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9 things that will blow up your finances

In honor of the 40th birthday of 'The Anarchist Cookbook,' here are a few really bad ideas -- bombs, you might call them.

By doubleace Feb 18, 2011 10:01AM

This post comes from Len Penzo at Len Penzo dot Com.


Once upon a time, no self-serving radical activist would be caught dead without "The Anarchist Cookbook" and its misguided recipes for making homemade bombs, tear gas and other sinister items out of everyday household products.

In fact, Lifehacker recently put out a post "celebrating" the cookbook's 40th anniversary with a bunch of relatively benign but dangerous do-it-yourself ideas you'd probably be better off staying away from, like making a pair of heated underwear and driving your car with an iPhone.


Of course, Lifehacker's post got me thinking. If I were to write my own version of "The Anarchist Cookbook" that focused on dubious ideas that were guaranteed to -- if you'll pardon the expression -- blow up your personal finances, what recipes for disaster would I include in it?


Here are a few financial Molotov cocktails for you:

Co-signing a loan. Talk about a bad idea. When lenders ask for a co-signer, they essentially are saying they don't believe the borrower will ever repay the loan. If you agree to co-sign a loan, you will be fully liable for the full amount of the loan should the borrower flake out -- and the odds are, he will. Before you sign on the dotted line, ask yourself: Is it really worth putting your financial future in the hands of someone who is a poor credit risk?


Delaying retirement savings contributions. If you start saving $200 a month at age 24 -- earning a modest return of only 5% -- you'll have more than $323,000 by the time you reach age 65. However, if you delay your contributions until you reach age 50, then you'll have to save $1,210 every month for 15 years with the same returns to end up in the same position. Good luck with that. Unfortunately, the money you save when you are older is much less valuable than the money you save when you are younger. That's because compound interest is an ally of the young.

Borrowing from your 401k retirement plan. Yes, you pay yourself back with interest. And, yes, the loan itself isn't taxed. However, assuming you actually use the loan to pay for something else, you'll repay the loan with money that is taxed. Then, when you finally make a 401k withdrawal in retirement, you will have to pay taxes again. So, in essence, your loan eventually ends up being double taxed. Not very smart.

Using credit card cash advance checks found in your mailbox. Oh sure, it may seem like a great idea at the time, but savvy consumers know that those checks usually come with fees and can have exorbitant triple-digit annual percentage rates like those you get with payday loans. Not only that, but unlike the float typically offered on credit card purchases, there is no grace period for cash advances. So interest begins accruing from the day that cash advance is taken.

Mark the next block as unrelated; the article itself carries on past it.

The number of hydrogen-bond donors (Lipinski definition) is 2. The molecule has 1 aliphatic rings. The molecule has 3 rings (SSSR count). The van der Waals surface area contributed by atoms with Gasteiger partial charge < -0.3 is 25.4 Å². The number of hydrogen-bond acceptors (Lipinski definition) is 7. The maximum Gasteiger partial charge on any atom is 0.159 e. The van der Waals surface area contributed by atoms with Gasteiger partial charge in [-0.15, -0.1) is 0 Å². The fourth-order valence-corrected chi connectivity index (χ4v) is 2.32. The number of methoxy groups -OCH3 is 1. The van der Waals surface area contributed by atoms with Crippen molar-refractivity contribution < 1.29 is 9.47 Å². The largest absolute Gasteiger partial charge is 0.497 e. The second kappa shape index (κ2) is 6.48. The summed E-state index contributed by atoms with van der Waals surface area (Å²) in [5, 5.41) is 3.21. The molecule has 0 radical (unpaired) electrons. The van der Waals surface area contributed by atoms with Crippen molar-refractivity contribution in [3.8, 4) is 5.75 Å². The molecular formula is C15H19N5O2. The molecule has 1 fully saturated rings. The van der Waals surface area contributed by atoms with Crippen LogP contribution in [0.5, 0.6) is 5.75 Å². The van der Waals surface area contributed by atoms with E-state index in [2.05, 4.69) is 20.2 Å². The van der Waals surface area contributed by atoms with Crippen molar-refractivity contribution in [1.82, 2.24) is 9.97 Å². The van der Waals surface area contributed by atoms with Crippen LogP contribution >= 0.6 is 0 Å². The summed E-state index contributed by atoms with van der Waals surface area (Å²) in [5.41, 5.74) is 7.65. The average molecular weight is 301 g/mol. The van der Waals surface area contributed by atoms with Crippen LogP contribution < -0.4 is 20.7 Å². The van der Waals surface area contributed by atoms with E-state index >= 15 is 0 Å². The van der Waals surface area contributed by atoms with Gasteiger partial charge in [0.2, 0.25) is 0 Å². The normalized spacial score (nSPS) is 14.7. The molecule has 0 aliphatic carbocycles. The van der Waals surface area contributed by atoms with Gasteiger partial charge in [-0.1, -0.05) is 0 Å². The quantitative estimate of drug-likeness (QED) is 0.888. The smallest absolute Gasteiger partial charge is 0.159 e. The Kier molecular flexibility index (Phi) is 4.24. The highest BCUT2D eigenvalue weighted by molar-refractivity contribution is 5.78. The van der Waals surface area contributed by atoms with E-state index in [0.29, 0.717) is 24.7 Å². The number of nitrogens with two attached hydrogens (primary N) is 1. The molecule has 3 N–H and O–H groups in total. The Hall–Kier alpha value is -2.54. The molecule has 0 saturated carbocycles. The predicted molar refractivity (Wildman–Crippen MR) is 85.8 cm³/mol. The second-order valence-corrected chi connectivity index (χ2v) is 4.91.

Overpaying for a college education. Nothing says "financial albatross" like having a massive college loan to pay off with no prospect of ever finding a well-paying job. So before you go off and spend tens or even hundreds of thousands of dollars on an expensive college education, you'd be wise to select a degree that requires you to take courses that are always in high demand by employers -- if you plan on getting a reasonably quick and decent return on your college investment, that is. And if you still insist on majoring in worthless degrees like underwater basket weaving, make sure you do it at a relatively inexpensive state college.

Paying for your kids' education with your retirement funds. Speaking of college, saving for retirement is arguably the most critical financial task we have as adults, so why do so many parents risk sacrificing the quality of their golden years by paying for their kids' college education? Instead, parents should use that money to ensure their financial security in retirement. Remember, our kids will have four full decades to pay off those low-interest loans after graduating; the same can't be said for us parents.


Investing in a stock or financial product without doing your own research. There is an old saying that the less you understand about a stock or financial instrument like a variable annuity, the more it's going to cost you. It's true. Relying solely on a broker who gets paid a commission when you buy is asking for big trouble.

Marrying before determining financial compatibility. Sure, you can stick your head in the sand and naively assume marriage is a sacrosanct declaration of love and fidelity.  However, marriage has serious financial effects that could cost hundreds of thousands of dollars down the road for incompatible couples who end up filing for divorce. The truth is, financial compatibility is as important as emotional and physical compatibility. It is one of the greatest predictors of whether your relationship will survive long term, so make sure you're financially compatible before tying the knot.

Using your credit card when you don't have enough money to pay it off. When used responsibly, credit cards are a consumer's best friend. However, they should be used only if the balance can be fully paid off before the interest-free grace period expires. Otherwise, you'll not only subject yourself to interest charges that can approach 30% and make it exceedingly difficult to pay off your debt, but you also risk wreaking havoc on your credit rating if you start missing payments.

There. Next time you're looking to throw a few wrenches into your personal finances, feel free to use the recipes from this cookbook. When you do, I promise you'll discover why anarchy, by definition, doesn't rule.


More from Len Penzo dot Com and MSN Money:

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